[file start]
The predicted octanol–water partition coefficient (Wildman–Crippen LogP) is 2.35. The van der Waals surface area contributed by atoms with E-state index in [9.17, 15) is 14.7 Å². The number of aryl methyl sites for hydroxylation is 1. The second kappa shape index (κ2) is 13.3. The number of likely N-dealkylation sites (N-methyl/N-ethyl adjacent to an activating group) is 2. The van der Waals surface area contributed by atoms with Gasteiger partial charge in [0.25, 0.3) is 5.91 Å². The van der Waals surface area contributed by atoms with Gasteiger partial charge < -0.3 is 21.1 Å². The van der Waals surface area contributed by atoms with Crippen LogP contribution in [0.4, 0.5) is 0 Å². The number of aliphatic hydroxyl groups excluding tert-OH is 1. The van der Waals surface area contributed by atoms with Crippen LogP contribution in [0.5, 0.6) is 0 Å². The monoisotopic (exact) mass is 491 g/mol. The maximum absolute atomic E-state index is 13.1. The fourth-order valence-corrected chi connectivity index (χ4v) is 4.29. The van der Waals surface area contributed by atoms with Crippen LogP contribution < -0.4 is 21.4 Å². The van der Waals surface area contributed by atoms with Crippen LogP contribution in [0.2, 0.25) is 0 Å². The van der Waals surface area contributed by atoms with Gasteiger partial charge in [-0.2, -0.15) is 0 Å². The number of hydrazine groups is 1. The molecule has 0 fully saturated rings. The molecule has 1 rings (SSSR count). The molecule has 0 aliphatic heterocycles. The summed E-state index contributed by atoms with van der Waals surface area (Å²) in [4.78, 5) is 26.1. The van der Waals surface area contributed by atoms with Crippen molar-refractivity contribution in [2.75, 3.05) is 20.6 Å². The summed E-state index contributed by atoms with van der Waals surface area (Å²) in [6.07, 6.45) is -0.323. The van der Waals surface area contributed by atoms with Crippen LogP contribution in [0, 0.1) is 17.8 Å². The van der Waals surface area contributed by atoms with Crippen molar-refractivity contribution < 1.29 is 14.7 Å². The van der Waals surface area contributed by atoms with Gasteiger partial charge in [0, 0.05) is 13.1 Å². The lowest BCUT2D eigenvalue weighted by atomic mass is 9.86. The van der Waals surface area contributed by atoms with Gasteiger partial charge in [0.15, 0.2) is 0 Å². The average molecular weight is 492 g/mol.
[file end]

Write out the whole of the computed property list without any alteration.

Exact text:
The predicted octanol–water partition coefficient (Wildman–Crippen LogP) is 2.35. The van der Waals surface area contributed by atoms with E-state index in [9.17, 15) is 14.7 Å². The number of aryl methyl sites for hydroxylation is 1. The second kappa shape index (κ2) is 13.3. The number of likely N-dealkylation sites (N-methyl/N-ethyl adjacent to an activating group) is 2. The van der Waals surface area contributed by atoms with Gasteiger partial charge in [0.25, 0.3) is 5.91 Å². The van der Waals surface area contributed by atoms with Gasteiger partial charge < -0.3 is 21.1 Å². The van der Waals surface area contributed by atoms with Crippen LogP contribution in [0.4, 0.5) is 0 Å². The number of aliphatic hydroxyl groups excluding tert-OH is 1. The van der Waals surface area contributed by atoms with Crippen LogP contribution in [0.5, 0.6) is 0 Å². The monoisotopic (exact) mass is 491 g/mol. The maximum absolute atomic E-state index is 13.1. The fourth-order valence-corrected chi connectivity index (χ4v) is 4.29. The van der Waals surface area contributed by atoms with Crippen LogP contribution < -0.4 is 21.4 Å². The van der Waals surface area contributed by atoms with Crippen LogP contribution in [0.2, 0.25) is 0 Å². The van der Waals surface area contributed by atoms with Gasteiger partial charge in [-0.2, -0.15) is 0 Å². The number of hydrazine groups is 1. The molecule has 0 fully saturated rings. The molecule has 1 rings (SSSR count). The molecule has 0 aliphatic heterocycles. The summed E-state index contributed by atoms with van der Waals surface area (Å²) in [4.78, 5) is 26.1. The van der Waals surface area contributed by atoms with Crippen molar-refractivity contribution in [2.75, 3.05) is 20.6 Å². The summed E-state index contributed by atoms with van der Waals surface area (Å²) in [6.07, 6.45) is -0.323. The van der Waals surface area contributed by atoms with Crippen LogP contribution in [0, 0.1) is 17.8 Å². The van der Waals surface area contributed by atoms with Crippen molar-refractivity contribution < 1.29 is 14.7 Å². The van der Waals surface area contributed by atoms with Gasteiger partial charge in [0, 0.05) is 13.1 Å². The lowest BCUT2D eigenvalue weighted by atomic mass is 9.86. The van der Waals surface area contributed by atoms with Gasteiger partial charge in [0.15, 0.2) is 0 Å². The average molecular weight is 492 g/mol.